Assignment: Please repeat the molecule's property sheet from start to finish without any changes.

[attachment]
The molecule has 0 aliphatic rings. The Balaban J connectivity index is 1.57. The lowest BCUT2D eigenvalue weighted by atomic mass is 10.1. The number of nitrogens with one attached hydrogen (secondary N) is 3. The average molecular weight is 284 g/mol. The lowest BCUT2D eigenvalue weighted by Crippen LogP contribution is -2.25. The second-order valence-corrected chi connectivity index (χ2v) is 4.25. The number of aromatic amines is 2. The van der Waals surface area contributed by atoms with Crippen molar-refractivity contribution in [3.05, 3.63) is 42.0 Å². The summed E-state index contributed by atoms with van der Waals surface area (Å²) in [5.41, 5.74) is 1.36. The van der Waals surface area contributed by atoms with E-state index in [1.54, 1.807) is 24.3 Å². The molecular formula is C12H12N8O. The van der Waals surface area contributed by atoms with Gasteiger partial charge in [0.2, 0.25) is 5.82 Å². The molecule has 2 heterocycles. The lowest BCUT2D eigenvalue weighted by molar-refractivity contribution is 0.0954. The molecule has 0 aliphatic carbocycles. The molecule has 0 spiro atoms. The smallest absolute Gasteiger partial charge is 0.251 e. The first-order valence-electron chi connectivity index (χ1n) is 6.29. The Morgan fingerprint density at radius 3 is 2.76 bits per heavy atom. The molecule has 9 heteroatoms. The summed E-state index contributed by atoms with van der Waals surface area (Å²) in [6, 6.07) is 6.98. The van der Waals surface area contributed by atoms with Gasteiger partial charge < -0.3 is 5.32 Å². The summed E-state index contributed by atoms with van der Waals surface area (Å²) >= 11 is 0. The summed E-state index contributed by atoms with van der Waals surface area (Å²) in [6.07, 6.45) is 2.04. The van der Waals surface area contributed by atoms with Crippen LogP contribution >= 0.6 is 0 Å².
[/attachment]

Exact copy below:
The molecule has 0 aliphatic rings. The Balaban J connectivity index is 1.57. The lowest BCUT2D eigenvalue weighted by atomic mass is 10.1. The number of nitrogens with one attached hydrogen (secondary N) is 3. The average molecular weight is 284 g/mol. The lowest BCUT2D eigenvalue weighted by Crippen LogP contribution is -2.25. The second-order valence-corrected chi connectivity index (χ2v) is 4.25. The number of aromatic amines is 2. The van der Waals surface area contributed by atoms with Crippen molar-refractivity contribution in [3.05, 3.63) is 42.0 Å². The summed E-state index contributed by atoms with van der Waals surface area (Å²) in [5.41, 5.74) is 1.36. The van der Waals surface area contributed by atoms with E-state index in [1.54, 1.807) is 24.3 Å². The molecular formula is C12H12N8O. The van der Waals surface area contributed by atoms with Gasteiger partial charge in [0.2, 0.25) is 5.82 Å². The molecule has 2 heterocycles. The lowest BCUT2D eigenvalue weighted by molar-refractivity contribution is 0.0954. The molecule has 0 aliphatic carbocycles. The molecule has 0 spiro atoms. The smallest absolute Gasteiger partial charge is 0.251 e. The first-order valence-electron chi connectivity index (χ1n) is 6.29. The Morgan fingerprint density at radius 3 is 2.76 bits per heavy atom. The molecule has 9 heteroatoms. The summed E-state index contributed by atoms with van der Waals surface area (Å²) in [6, 6.07) is 6.98. The van der Waals surface area contributed by atoms with Gasteiger partial charge < -0.3 is 5.32 Å². The summed E-state index contributed by atoms with van der Waals surface area (Å²) >= 11 is 0. The summed E-state index contributed by atoms with van der Waals surface area (Å²) in [6.07, 6.45) is 2.04. The van der Waals surface area contributed by atoms with Crippen LogP contribution >= 0.6 is 0 Å².